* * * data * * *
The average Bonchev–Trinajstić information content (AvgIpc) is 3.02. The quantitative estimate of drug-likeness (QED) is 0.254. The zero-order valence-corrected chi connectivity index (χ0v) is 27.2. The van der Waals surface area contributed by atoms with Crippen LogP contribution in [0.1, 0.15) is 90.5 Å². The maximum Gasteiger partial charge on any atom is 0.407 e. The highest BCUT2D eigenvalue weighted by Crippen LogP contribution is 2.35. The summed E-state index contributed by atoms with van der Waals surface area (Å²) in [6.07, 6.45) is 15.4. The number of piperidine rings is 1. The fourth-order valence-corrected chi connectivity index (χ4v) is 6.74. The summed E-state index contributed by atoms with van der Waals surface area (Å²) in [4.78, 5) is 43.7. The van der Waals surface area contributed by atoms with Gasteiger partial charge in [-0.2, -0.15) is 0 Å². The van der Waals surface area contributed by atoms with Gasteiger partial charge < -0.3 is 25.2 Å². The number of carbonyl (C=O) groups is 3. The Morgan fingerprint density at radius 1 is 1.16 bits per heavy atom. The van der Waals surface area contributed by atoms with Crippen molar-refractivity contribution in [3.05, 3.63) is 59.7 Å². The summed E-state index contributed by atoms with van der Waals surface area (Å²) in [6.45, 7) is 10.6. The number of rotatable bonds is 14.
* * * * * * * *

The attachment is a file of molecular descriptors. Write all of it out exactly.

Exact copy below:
The average Bonchev–Trinajstić information content (AvgIpc) is 3.02. The quantitative estimate of drug-likeness (QED) is 0.254. The zero-order valence-corrected chi connectivity index (χ0v) is 27.2. The van der Waals surface area contributed by atoms with Crippen LogP contribution in [0.1, 0.15) is 90.5 Å². The maximum Gasteiger partial charge on any atom is 0.407 e. The highest BCUT2D eigenvalue weighted by Crippen LogP contribution is 2.35. The summed E-state index contributed by atoms with van der Waals surface area (Å²) in [6.07, 6.45) is 15.4. The number of piperidine rings is 1. The fourth-order valence-corrected chi connectivity index (χ4v) is 6.74. The summed E-state index contributed by atoms with van der Waals surface area (Å²) in [4.78, 5) is 43.7. The van der Waals surface area contributed by atoms with Gasteiger partial charge in [-0.2, -0.15) is 0 Å². The van der Waals surface area contributed by atoms with Gasteiger partial charge < -0.3 is 25.2 Å². The number of carbonyl (C=O) groups is 3. The Morgan fingerprint density at radius 1 is 1.16 bits per heavy atom. The van der Waals surface area contributed by atoms with Crippen molar-refractivity contribution in [3.05, 3.63) is 59.7 Å². The summed E-state index contributed by atoms with van der Waals surface area (Å²) in [6.45, 7) is 10.6. The number of rotatable bonds is 14.